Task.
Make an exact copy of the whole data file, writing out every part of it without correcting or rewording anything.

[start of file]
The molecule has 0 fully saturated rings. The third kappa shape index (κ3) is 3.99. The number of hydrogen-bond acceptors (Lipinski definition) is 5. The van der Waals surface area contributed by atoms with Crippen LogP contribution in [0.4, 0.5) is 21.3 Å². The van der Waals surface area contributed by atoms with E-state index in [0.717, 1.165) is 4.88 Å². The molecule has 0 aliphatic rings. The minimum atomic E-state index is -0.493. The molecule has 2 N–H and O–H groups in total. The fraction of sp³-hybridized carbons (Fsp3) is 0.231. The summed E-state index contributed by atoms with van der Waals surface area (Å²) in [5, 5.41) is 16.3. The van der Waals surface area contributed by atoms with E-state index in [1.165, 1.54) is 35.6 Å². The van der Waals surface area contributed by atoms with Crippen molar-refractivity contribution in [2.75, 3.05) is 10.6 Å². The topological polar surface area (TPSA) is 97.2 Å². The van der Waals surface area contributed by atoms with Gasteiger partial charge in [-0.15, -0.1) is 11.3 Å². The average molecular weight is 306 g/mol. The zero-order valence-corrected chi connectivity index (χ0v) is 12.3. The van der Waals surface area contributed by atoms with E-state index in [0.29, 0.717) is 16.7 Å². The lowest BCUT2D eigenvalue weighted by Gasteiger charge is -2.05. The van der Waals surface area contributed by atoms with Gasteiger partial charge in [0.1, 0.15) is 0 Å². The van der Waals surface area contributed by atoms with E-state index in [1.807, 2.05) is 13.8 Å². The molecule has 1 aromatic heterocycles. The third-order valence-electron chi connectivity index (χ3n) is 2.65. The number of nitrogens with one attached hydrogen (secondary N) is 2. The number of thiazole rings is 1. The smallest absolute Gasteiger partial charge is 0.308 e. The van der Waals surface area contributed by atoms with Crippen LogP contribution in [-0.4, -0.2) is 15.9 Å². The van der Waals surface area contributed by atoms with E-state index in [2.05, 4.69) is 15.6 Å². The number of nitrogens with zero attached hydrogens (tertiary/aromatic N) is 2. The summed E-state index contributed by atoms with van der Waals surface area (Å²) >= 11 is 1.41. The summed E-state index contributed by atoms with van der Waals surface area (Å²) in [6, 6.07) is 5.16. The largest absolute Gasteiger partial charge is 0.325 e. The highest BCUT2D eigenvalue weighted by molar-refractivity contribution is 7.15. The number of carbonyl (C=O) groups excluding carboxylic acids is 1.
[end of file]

The molecule has 0 fully saturated rings. The third kappa shape index (κ3) is 3.99. The number of hydrogen-bond acceptors (Lipinski definition) is 5. The van der Waals surface area contributed by atoms with Crippen LogP contribution in [0.4, 0.5) is 21.3 Å². The van der Waals surface area contributed by atoms with E-state index in [0.717, 1.165) is 4.88 Å². The molecule has 0 aliphatic rings. The minimum atomic E-state index is -0.493. The molecule has 2 N–H and O–H groups in total. The fraction of sp³-hybridized carbons (Fsp3) is 0.231. The summed E-state index contributed by atoms with van der Waals surface area (Å²) in [5, 5.41) is 16.3. The van der Waals surface area contributed by atoms with E-state index in [1.165, 1.54) is 35.6 Å². The van der Waals surface area contributed by atoms with Crippen molar-refractivity contribution in [2.75, 3.05) is 10.6 Å². The topological polar surface area (TPSA) is 97.2 Å². The van der Waals surface area contributed by atoms with Gasteiger partial charge in [-0.15, -0.1) is 11.3 Å². The average molecular weight is 306 g/mol. The zero-order valence-corrected chi connectivity index (χ0v) is 12.3. The van der Waals surface area contributed by atoms with E-state index in [0.29, 0.717) is 16.7 Å². The lowest BCUT2D eigenvalue weighted by Gasteiger charge is -2.05. The van der Waals surface area contributed by atoms with Gasteiger partial charge in [0.1, 0.15) is 0 Å². The van der Waals surface area contributed by atoms with E-state index in [1.807, 2.05) is 13.8 Å². The molecule has 1 aromatic heterocycles. The third-order valence-electron chi connectivity index (χ3n) is 2.65. The number of nitrogens with one attached hydrogen (secondary N) is 2. The number of thiazole rings is 1. The smallest absolute Gasteiger partial charge is 0.308 e. The van der Waals surface area contributed by atoms with Crippen LogP contribution in [-0.4, -0.2) is 15.9 Å². The van der Waals surface area contributed by atoms with E-state index in [2.05, 4.69) is 15.6 Å². The number of nitrogens with zero attached hydrogens (tertiary/aromatic N) is 2. The summed E-state index contributed by atoms with van der Waals surface area (Å²) >= 11 is 1.41. The summed E-state index contributed by atoms with van der Waals surface area (Å²) in [6, 6.07) is 5.16. The largest absolute Gasteiger partial charge is 0.325 e. The highest BCUT2D eigenvalue weighted by molar-refractivity contribution is 7.15. The number of carbonyl (C=O) groups excluding carboxylic acids is 1.